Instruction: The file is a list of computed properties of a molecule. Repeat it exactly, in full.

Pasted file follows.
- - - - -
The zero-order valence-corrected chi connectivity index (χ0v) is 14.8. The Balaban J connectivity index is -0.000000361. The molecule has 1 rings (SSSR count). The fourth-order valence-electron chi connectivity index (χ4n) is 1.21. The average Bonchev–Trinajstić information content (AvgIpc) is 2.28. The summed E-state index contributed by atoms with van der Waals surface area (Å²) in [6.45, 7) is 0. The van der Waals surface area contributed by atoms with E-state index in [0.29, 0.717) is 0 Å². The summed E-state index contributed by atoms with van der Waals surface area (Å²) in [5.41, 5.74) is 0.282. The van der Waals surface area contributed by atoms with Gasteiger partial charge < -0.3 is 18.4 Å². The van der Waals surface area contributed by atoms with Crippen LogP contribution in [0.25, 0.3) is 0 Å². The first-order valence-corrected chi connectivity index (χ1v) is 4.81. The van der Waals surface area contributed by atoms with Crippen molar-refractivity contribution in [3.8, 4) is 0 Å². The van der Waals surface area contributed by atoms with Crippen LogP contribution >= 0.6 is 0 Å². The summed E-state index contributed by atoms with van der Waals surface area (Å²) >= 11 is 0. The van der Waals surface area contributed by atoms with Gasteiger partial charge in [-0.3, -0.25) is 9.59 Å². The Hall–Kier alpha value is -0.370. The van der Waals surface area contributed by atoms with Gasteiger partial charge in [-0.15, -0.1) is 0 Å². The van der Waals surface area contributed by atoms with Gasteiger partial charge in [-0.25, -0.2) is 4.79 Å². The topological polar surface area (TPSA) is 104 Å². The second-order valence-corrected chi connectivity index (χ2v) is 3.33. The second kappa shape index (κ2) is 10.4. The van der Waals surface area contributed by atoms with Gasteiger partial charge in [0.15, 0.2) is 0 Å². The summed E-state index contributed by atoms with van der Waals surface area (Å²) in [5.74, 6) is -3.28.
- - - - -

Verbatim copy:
The zero-order valence-corrected chi connectivity index (χ0v) is 14.8. The Balaban J connectivity index is -0.000000361. The molecule has 1 rings (SSSR count). The fourth-order valence-electron chi connectivity index (χ4n) is 1.21. The average Bonchev–Trinajstić information content (AvgIpc) is 2.28. The summed E-state index contributed by atoms with van der Waals surface area (Å²) in [6.45, 7) is 0. The van der Waals surface area contributed by atoms with E-state index in [0.29, 0.717) is 0 Å². The summed E-state index contributed by atoms with van der Waals surface area (Å²) in [5.41, 5.74) is 0.282. The van der Waals surface area contributed by atoms with Gasteiger partial charge < -0.3 is 18.4 Å². The van der Waals surface area contributed by atoms with Crippen LogP contribution in [0.25, 0.3) is 0 Å². The first-order valence-corrected chi connectivity index (χ1v) is 4.81. The van der Waals surface area contributed by atoms with Crippen molar-refractivity contribution in [3.8, 4) is 0 Å². The van der Waals surface area contributed by atoms with Crippen LogP contribution >= 0.6 is 0 Å². The summed E-state index contributed by atoms with van der Waals surface area (Å²) >= 11 is 0. The van der Waals surface area contributed by atoms with Gasteiger partial charge in [-0.3, -0.25) is 9.59 Å². The Hall–Kier alpha value is -0.370. The van der Waals surface area contributed by atoms with Gasteiger partial charge in [-0.15, -0.1) is 0 Å². The van der Waals surface area contributed by atoms with Gasteiger partial charge in [-0.25, -0.2) is 4.79 Å². The topological polar surface area (TPSA) is 104 Å². The second-order valence-corrected chi connectivity index (χ2v) is 3.33. The second kappa shape index (κ2) is 10.4. The van der Waals surface area contributed by atoms with Gasteiger partial charge in [0.15, 0.2) is 0 Å². The summed E-state index contributed by atoms with van der Waals surface area (Å²) in [5.74, 6) is -3.28.